When Rabbi David Wallach was looking for an institution to help him become a better Jewish day school teacher, he was frustrated to find that most of the places he researched offered either training in Jewish studies or general teacher training. It was hard to find both.
Then he discovered the Pardes Teacher Fellowship in Jerusalem, where he ended up getting his master’s degree in Jewish education.
“Pardes is the only place that integrated for me both the Jewish studies and the pedagogy,” said Wallach, now 32 and a teacher and assistant director of Jewish studies at Les Ecoles Azrieli Herzliah High School in Montreal, Canada. “It wasn’t that you learn Judaism in one place and learn education in another. This entire program is about the pedagogy of Jewish learning. That approach is unique, powerful and invaluable for me.”
More than 270 Jewish teachers and educators-in-training from North America have gone through the Pardes Teacher Fellowship, a two-year master’s program that offers participants intensive Jewish learning, Jewish educational pedagogy, practical student-teacher training and mentoring in North American day schools.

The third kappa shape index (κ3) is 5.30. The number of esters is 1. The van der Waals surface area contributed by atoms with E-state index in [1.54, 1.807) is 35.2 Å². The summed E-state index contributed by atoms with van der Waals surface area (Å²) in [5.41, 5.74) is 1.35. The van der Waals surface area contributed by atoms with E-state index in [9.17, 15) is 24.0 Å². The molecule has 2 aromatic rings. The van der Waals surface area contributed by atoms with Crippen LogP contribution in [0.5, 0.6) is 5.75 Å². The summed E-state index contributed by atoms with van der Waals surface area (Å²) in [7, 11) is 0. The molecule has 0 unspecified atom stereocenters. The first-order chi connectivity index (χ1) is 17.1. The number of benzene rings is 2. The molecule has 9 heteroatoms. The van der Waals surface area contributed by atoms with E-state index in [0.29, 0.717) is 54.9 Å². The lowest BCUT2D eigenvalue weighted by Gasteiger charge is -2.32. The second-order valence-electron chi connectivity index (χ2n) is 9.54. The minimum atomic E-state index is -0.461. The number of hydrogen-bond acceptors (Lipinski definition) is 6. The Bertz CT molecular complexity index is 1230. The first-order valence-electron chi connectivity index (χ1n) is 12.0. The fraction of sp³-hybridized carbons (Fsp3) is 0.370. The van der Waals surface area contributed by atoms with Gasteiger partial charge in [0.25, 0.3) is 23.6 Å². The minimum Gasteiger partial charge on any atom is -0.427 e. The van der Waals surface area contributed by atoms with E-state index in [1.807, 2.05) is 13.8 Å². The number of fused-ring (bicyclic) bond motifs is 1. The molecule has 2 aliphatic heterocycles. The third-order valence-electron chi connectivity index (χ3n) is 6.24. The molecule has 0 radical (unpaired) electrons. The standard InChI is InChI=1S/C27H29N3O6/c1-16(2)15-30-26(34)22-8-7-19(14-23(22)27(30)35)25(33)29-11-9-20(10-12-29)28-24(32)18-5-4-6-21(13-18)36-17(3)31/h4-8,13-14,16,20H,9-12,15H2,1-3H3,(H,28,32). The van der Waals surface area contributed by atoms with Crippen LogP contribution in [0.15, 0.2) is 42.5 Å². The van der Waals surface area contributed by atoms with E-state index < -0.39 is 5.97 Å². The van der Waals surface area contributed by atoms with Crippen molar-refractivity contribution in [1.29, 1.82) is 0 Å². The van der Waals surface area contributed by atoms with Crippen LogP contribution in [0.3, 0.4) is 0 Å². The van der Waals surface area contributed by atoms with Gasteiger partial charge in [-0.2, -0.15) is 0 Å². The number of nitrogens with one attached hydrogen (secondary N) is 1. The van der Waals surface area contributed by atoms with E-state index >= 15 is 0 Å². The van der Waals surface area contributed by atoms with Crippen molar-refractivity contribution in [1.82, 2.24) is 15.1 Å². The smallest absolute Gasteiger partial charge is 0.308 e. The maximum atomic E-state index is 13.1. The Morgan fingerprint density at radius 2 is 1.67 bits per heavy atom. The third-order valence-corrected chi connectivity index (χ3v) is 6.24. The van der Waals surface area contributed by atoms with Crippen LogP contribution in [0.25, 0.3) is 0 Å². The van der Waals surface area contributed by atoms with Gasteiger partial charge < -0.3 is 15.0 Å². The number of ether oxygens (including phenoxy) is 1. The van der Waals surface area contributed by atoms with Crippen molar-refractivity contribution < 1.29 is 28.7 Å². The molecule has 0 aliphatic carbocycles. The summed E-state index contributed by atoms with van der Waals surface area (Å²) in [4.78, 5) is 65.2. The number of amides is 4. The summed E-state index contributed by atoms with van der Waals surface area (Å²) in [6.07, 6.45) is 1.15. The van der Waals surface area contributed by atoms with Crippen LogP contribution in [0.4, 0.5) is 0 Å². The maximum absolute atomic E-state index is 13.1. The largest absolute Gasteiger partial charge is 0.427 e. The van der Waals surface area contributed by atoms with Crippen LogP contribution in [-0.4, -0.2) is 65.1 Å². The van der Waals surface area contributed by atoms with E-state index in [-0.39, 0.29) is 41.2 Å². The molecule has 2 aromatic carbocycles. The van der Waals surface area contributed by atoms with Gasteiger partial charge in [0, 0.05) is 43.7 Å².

A mainstay for over two decades, the well-known fellowship is being redesigned for next year to make some key changes that administrators believe will better serve the future teachers of Jewish day schools: Instead of requiring two years in Israel with monthlong student-teaching stints along the way, Pardes is offering an accelerated program that requires just one year of intense study in Jerusalem followed by a second year of teacher training in schools in North America.
The program is funded, so students’ expenses are minimized and they receive a stipend, and at the program’s conclusion they obtain their master’s degree. Pardes is currently accepting applications for the fall.
“This is a unique opportunity to study pedagogy with spectacular teachers in Jewish education,” said Aviva Lauer, director of the Pardes Center for Jewish Educators.
There’s another reason for the changes at Pardes: a looming crisis in Jewish education to which the Jewish world hasn’t fully woken up, according to some educational leaders.